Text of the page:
Story at a glance:
- The Centers for Disease Control and Prevention’s eviction moratorium is set to expire at the end of this week.
- Rental assistance has only reached 6.5 percent of the renters who requested it.
- This eviction moratorium is expected to be the final extension from the CDC.
Some renters will be evicted from their apartments and houses, having not been prepared and helped during the moratorium imposed by the Centers for Disease Control and Prevention (CDC) that expires at the end of this week.
The moratorium protected millions, like 51-year-old Denise Forcer of south Florida, from getting eviction. Forcer was able to pay off about three months of owed rent, which was made possible thanks to the $47 billion in rental assistance the government allocated to stave off evictions, The Guardian reported.
However, rental assistance has only reached 6.5 percent of the renters who requested it, and next week marks the end of the moratorium in which some renters have not paid their rent in a year or so.
“I thought I was going to have a breakdown,” Forcer told The Guardian. “I didn’t know when those people were going to come banging on my door or put up another paper.”
According to the Census of late June and early July, about 12.7 million renters are not confident in being able to make next month’s rent.
In states like Florida where there are few renter protections, the rate of evictions that are predicted to occur are going to be described as an “avalanche.”
The federal moratorium’s expiration is less of a concern in states like Washington, which has one of the nation’s best renter protections.
Coast to Coast Legal Aid of South Florida’s Jeffrey Hittleman said people like Forcer who lost their jobs during the pandemic depend on collecting unemployment and are falling behind rent.
“Once the CDC moratorium expires, there will be no special eviction protections for people in south Florida,” Hittleman said.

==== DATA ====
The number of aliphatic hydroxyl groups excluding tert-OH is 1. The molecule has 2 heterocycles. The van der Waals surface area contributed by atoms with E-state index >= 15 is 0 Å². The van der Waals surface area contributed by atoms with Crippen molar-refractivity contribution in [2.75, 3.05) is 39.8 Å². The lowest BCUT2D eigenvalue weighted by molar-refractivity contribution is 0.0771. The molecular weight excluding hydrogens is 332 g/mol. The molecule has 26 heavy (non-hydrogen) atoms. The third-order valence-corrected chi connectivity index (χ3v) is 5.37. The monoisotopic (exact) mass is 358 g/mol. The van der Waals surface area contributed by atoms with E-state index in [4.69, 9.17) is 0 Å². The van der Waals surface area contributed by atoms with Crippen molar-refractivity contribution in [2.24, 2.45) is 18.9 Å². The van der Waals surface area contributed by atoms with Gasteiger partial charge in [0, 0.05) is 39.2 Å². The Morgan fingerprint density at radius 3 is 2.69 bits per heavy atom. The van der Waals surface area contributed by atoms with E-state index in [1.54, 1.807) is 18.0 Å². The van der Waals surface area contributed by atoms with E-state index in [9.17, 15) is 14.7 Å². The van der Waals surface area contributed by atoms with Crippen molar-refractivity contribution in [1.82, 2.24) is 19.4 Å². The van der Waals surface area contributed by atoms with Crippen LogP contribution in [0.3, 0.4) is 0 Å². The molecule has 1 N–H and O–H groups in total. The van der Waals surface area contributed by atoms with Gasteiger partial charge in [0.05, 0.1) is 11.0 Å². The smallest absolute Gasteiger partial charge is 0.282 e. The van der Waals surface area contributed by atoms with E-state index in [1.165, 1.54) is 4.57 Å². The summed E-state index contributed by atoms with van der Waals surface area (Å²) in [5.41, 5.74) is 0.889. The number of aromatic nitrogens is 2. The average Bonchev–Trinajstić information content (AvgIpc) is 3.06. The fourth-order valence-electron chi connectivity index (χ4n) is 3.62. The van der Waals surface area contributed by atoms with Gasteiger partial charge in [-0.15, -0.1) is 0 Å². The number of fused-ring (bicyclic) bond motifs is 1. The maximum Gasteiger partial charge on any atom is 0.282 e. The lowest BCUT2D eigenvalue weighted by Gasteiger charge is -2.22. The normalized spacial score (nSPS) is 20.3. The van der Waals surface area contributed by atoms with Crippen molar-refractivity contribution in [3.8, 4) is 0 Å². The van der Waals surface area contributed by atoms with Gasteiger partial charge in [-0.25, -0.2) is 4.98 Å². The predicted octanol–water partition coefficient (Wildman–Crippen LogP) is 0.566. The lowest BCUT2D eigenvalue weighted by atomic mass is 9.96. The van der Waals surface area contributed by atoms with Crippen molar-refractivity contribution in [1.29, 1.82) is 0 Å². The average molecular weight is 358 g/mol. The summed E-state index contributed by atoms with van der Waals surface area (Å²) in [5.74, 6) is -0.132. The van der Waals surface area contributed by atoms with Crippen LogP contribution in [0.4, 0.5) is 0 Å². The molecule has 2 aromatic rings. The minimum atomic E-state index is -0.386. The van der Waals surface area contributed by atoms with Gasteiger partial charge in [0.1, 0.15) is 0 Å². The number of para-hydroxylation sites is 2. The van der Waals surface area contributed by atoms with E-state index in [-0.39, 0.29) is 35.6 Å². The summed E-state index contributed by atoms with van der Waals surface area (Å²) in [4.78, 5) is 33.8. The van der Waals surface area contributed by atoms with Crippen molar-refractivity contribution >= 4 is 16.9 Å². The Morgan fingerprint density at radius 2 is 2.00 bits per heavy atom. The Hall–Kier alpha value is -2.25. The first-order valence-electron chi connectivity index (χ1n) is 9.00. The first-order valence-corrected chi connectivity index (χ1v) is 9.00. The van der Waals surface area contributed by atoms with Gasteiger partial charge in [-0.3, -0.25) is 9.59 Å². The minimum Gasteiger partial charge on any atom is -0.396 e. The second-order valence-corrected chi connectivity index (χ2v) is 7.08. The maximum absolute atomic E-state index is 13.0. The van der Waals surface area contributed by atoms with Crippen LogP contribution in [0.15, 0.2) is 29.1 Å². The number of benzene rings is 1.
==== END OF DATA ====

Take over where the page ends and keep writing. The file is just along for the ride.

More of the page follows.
If tenants had back rent that existed before the pandemic, they are instructed to pay it in full within five days of the eviction filing, potentially leaving some to pay back months of rent in a short period.
Although grateful to have Hittleman and his firm on her side for connecting her with the rental assistance program, Forcer said it only covered three or four months of rent, and she still had to spend $3,000 from her own savings and unemployment checks to pay off the remaining balance.
She also had to deal with late fees her landlord added on the bill.
As The Hill previously reported, the rent moratorium was supposed to end in late June but was extended by the CDC for one month.
This eviction moratorium is expected to be the final extension, the CDC said.
“The COVID-19 pandemic has presented a historic threat to the nation’s public health,” the CDC said in a statement. “Keeping people in their homes and out of crowded or congregate settings — like homeless shelters — by preventing evictions is a key step in helping to stop the spread of COVID-19.”
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